Viktor Orban re-elected as Prime Minister of Hungary

Viktor Orban was re-elected as Prime Minister of Hungary for the second consecutive four-year term.

Apr 9, 2014 18:47 IST
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Viktor Orban was re-elected as Prime Minister of Hungary for the second consecutive four-year term. The results of general elections were announced on 8 April 2014. The General parliamentary elections were held on 6 April 2014.

Out of the total votes casted, Orban's Fidesz party won 133 of 199 parliament seats. The left alliance which was led by Attila Mesterhazy won 38 seats while the far-right Jobbik party won 23 seats.

Although, The Fidesz party won the two-third majority to form the Government, however, a twenty percent vote for the far-right opposition Jobbik party, accused of anti-Semitism, raised concerns among ethnic minorities.


The general election of 2014 was the first election in accordance to the new Constitution of Hungary which came into force on 1 January 2012.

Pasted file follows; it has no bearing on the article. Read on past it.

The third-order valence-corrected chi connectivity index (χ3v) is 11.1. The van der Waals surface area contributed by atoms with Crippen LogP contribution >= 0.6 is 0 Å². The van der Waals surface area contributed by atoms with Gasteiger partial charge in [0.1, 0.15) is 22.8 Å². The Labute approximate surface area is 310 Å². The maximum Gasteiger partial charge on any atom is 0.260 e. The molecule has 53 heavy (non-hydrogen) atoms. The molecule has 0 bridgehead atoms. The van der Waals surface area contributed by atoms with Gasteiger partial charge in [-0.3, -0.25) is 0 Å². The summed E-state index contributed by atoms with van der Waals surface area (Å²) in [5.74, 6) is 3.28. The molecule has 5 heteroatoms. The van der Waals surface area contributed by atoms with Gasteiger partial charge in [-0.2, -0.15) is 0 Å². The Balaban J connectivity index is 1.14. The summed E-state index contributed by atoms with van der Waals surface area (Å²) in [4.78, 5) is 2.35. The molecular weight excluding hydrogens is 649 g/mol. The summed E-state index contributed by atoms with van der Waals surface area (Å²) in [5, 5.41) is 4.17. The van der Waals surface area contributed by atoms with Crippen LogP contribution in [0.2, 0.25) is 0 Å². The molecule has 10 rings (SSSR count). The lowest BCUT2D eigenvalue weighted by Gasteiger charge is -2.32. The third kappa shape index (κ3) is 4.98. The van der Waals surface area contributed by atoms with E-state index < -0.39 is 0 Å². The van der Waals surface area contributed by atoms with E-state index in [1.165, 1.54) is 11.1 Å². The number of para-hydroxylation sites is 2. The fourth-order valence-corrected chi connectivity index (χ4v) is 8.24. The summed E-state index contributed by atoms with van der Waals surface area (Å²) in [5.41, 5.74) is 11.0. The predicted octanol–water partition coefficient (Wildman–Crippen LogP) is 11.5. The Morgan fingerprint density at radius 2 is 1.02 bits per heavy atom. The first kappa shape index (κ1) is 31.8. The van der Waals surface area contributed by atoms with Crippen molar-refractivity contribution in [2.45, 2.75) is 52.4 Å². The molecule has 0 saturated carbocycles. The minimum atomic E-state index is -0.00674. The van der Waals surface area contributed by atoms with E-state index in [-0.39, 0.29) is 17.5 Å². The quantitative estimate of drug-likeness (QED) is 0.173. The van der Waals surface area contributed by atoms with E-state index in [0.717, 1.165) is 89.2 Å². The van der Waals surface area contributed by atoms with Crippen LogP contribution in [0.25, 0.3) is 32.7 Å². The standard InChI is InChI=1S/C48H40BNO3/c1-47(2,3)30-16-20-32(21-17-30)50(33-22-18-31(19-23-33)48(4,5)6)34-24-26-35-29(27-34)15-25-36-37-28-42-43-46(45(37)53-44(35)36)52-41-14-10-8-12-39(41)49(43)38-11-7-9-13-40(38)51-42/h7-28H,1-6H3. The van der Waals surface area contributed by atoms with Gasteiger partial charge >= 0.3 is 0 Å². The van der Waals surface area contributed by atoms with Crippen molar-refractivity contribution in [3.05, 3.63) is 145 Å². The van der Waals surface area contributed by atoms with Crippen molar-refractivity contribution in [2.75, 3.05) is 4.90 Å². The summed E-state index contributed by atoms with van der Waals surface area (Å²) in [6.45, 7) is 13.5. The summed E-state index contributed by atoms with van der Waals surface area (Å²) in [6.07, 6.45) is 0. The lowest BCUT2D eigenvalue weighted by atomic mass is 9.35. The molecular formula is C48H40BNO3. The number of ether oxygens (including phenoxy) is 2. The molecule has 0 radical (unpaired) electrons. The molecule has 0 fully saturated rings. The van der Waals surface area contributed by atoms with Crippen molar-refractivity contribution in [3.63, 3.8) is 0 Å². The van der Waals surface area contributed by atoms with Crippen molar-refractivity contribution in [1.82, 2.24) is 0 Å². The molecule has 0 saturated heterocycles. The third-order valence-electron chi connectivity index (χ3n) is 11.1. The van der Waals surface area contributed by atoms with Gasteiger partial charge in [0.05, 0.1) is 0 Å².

Orban was first elected as the PM of Hungary in 1998 and for the second time in 2010. His re-election for the second consecutive term does not augur well for the already strained relationship between European Union (EU) and Hungary. He has already faced criticism from the EU and foreign investors over his staunch defence of the national interest and has been criticized as increasingly authoritarian.

Election Procedure of Hungary

The Republic of Hungary is a parliamentary democracy, where parliamentary elections are held every four years. Hungary has a mixed electoral system, based on majority and proportional representation.

The Hungarian unicameral Parliament (also called National Assembly) has a total of 386 members, of whom 176 represent the electorate, each member representing the people in one single-member constituency.


They are elected directly by voters in the given constituency, while 210 members are elected from party lists and national lists, based on proportional representation. This means that each voter casts two ballots on Election Day, one for a candidate and one for a party.

The president of the Republic of Hungary is elected in a secret ballot by at least two thirds or, after two unsuccessful votes, by a simple majority of MPs for a five-year term. The prime minister is elected by a simple majority of MPs for four years. Real power lies with the prime minister.

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